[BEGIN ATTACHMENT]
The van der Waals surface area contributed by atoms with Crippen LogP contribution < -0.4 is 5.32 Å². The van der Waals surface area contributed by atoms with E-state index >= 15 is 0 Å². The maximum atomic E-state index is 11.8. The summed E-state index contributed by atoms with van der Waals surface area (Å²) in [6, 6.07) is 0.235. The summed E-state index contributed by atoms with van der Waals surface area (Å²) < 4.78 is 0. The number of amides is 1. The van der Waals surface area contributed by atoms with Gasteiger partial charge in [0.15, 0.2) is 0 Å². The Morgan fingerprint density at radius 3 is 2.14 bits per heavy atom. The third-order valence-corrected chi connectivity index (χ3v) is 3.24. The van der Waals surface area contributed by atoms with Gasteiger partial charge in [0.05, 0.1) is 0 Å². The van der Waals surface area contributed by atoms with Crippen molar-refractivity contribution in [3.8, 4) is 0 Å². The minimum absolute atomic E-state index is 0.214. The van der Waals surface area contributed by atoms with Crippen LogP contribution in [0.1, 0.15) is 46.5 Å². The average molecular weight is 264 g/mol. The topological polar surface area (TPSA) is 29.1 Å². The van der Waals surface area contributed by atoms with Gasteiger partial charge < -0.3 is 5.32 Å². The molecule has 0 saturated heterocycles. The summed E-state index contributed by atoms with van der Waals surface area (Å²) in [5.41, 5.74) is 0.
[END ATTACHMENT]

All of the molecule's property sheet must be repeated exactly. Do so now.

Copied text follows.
The van der Waals surface area contributed by atoms with Crippen LogP contribution < -0.4 is 5.32 Å². The van der Waals surface area contributed by atoms with E-state index >= 15 is 0 Å². The maximum atomic E-state index is 11.8. The summed E-state index contributed by atoms with van der Waals surface area (Å²) in [6, 6.07) is 0.235. The summed E-state index contributed by atoms with van der Waals surface area (Å²) < 4.78 is 0. The number of amides is 1. The van der Waals surface area contributed by atoms with Gasteiger partial charge in [0.15, 0.2) is 0 Å². The Morgan fingerprint density at radius 3 is 2.14 bits per heavy atom. The third-order valence-corrected chi connectivity index (χ3v) is 3.24. The van der Waals surface area contributed by atoms with Gasteiger partial charge in [0.05, 0.1) is 0 Å². The van der Waals surface area contributed by atoms with Crippen molar-refractivity contribution in [3.8, 4) is 0 Å². The minimum absolute atomic E-state index is 0.214. The van der Waals surface area contributed by atoms with Crippen LogP contribution in [0.1, 0.15) is 46.5 Å². The average molecular weight is 264 g/mol. The topological polar surface area (TPSA) is 29.1 Å². The van der Waals surface area contributed by atoms with Gasteiger partial charge < -0.3 is 5.32 Å². The molecule has 0 saturated heterocycles. The summed E-state index contributed by atoms with van der Waals surface area (Å²) in [5.41, 5.74) is 0.